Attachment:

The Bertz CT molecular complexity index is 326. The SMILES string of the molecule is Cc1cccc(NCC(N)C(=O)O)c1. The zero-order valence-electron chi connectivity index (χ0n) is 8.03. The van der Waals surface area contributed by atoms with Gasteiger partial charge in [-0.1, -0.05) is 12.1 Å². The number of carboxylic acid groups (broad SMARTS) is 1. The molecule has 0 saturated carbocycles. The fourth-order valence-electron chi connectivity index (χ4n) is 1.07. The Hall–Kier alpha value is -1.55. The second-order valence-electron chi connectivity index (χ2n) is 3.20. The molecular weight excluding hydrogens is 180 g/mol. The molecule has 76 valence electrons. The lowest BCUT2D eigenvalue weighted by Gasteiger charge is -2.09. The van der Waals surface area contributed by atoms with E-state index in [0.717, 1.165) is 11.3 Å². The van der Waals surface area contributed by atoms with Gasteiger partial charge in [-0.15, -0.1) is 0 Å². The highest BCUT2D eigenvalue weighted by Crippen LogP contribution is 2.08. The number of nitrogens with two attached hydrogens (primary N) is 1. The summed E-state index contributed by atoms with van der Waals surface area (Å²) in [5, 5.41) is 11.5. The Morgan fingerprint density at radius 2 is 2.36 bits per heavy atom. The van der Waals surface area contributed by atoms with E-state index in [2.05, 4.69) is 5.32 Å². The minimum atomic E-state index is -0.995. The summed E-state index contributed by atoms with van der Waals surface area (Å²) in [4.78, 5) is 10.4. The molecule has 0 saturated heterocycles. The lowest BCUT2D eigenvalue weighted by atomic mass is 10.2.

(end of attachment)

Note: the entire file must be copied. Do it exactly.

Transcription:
The Bertz CT molecular complexity index is 326. The SMILES string of the molecule is Cc1cccc(NCC(N)C(=O)O)c1. The zero-order valence-electron chi connectivity index (χ0n) is 8.03. The van der Waals surface area contributed by atoms with Gasteiger partial charge in [-0.1, -0.05) is 12.1 Å². The number of carboxylic acid groups (broad SMARTS) is 1. The molecule has 0 saturated carbocycles. The fourth-order valence-electron chi connectivity index (χ4n) is 1.07. The Hall–Kier alpha value is -1.55. The second-order valence-electron chi connectivity index (χ2n) is 3.20. The molecular weight excluding hydrogens is 180 g/mol. The molecule has 76 valence electrons. The lowest BCUT2D eigenvalue weighted by Gasteiger charge is -2.09. The van der Waals surface area contributed by atoms with E-state index in [0.717, 1.165) is 11.3 Å². The van der Waals surface area contributed by atoms with Gasteiger partial charge in [-0.15, -0.1) is 0 Å². The highest BCUT2D eigenvalue weighted by Crippen LogP contribution is 2.08. The number of nitrogens with two attached hydrogens (primary N) is 1. The summed E-state index contributed by atoms with van der Waals surface area (Å²) in [5, 5.41) is 11.5. The Morgan fingerprint density at radius 2 is 2.36 bits per heavy atom. The van der Waals surface area contributed by atoms with E-state index in [2.05, 4.69) is 5.32 Å². The minimum atomic E-state index is -0.995. The summed E-state index contributed by atoms with van der Waals surface area (Å²) in [4.78, 5) is 10.4. The molecule has 0 saturated heterocycles. The lowest BCUT2D eigenvalue weighted by atomic mass is 10.2.